To Tip or Not to Tip?
By Rupveen Arora (Mademoiselle Wanderlust), Head of Lifestyle
There is a significant change brewing on the dining scene of Manhattan, which could result in following suit on how Europeans ‘do it’. Earlier this week, the acclaimed Union Square Hospitality Group announced that starting in November, all thirteen of their venues are to phase out tipping. Of course, this will entail a hike in prices on the menu. Danny Meyer, the restaurateur and chief executive of the hospitality group that includes Union Square Café and Gramercy Tavern, stated that all 1,800 employees will be paid base wages only, and the transition will be complete by the end of next year.
Restaurants throughout the country, including San Francisco’s Atelier Crenn as well as others have already wiped out tipping over the last several years. These restaurants are now factoring in the wage prices in the elimination of tipping and/or surcharges to reflect the change. Call it what you like, this still goes to the services staff’s bottom line. USHG stated that their menus shall reflect the prices to include ‘hospitality’ and remove blank lines from the checks delivered to patrons. “There will be one total, as if you were buying a sweater at Brooks Brothers,” Mr. Meyer said.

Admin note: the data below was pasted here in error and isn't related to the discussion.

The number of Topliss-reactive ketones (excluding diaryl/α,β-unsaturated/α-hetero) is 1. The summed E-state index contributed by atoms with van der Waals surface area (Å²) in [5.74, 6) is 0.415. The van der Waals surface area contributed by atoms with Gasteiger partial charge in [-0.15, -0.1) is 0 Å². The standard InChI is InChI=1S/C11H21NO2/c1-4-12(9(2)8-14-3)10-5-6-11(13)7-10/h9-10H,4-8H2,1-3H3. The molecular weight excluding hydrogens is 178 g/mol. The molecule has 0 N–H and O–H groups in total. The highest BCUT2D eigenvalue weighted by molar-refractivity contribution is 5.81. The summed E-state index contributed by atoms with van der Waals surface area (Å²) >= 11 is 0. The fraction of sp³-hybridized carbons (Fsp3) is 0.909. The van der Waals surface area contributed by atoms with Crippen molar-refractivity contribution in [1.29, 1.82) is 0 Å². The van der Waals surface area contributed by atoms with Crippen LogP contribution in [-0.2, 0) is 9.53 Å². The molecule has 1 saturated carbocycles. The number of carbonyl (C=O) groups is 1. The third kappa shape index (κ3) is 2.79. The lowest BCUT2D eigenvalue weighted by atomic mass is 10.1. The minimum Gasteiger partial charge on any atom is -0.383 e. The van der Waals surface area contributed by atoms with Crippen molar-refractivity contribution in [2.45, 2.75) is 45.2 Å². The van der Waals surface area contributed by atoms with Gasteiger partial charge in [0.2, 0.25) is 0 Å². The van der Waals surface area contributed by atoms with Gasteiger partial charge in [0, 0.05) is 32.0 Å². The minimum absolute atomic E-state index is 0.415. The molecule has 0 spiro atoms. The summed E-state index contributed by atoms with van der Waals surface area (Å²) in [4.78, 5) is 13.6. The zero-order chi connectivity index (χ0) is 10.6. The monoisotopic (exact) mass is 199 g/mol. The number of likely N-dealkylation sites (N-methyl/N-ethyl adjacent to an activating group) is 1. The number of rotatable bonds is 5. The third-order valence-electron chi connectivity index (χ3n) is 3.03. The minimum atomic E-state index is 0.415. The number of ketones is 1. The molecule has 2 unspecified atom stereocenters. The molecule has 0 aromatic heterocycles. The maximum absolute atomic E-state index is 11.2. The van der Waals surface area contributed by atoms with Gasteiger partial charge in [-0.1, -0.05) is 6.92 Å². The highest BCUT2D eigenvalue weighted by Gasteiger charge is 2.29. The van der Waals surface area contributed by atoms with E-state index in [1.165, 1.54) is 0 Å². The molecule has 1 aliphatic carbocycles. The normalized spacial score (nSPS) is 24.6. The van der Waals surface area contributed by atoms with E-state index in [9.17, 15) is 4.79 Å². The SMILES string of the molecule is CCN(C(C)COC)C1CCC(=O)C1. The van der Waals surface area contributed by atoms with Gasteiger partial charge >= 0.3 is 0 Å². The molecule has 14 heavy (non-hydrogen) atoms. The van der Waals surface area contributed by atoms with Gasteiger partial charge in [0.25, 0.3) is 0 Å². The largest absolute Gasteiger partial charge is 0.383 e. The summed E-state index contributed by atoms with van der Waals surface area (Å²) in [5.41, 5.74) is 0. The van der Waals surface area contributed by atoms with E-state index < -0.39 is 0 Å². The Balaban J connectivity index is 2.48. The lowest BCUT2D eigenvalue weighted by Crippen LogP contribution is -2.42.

Tom Colicchio, co-founder of Gramercy Tavern had this to say about tipping, “This is a bad way of paying someone. If there is bad service, don’t punish the server, punish the restaurant, punish me.”
The expected hourly wage rise for kitchen employees is expected to jump from $11.75 to $15.75. This change reflects the cook wages requirement to keep up with cost of living, particularly in a city such as Manhattan. Not to mention, the sustainability factor to attract Master-chef worthy culinary talent. Additionally, the increase in kitchen staff vs. dining room staff compensation has paled in comparison at 25% to that of a whopping 200%. The wage gap is simply another concern and leads to the push of tip elimination. “I’d see nights where waiters were crying because somebody from Europe, where they don’t have a tipping culture, would walk out without leaving a tip,” Meyer said.
Mr. Meyer posted a letter on the USHG site on Wednesday regarding the upcoming change in policy. Mr. Meyer has yet to comment on the menu price increase.
The other restaurants to undergo this ‘turning over a new leaf’ policy are: Blue Smoke, Jazz Standard, The Modern, Greenriver, Café 2 & Terrace 5, Maialino, North End Grill, Marta, Porchlight, Studio Café, Private Dining, and Untitled. The Modern, located at the Museum of Modern Art, shall be kicking off this new policy as the Pilot restaurant.
Perhaps this is a good thing for diners alike, however will the confusion of tipping vs. non-tipping stand the test of time or is this a trend that is about to take off in the world’s most incredible streets of dining.
Even though this remains to be seen, I’ll leave you with the words of Scott Rosenberg, owner of Sushi Yasuda, one of my favorite restaurants. Rosenberg had eliminated tipping so his restaurant “could more closely follow the customs of Japan, where tipping is rare.” He said he also hoped his customers would enjoy leaving the table “without having to solve a math problem.”
Feature image by alexthq13/Dollar Photo Club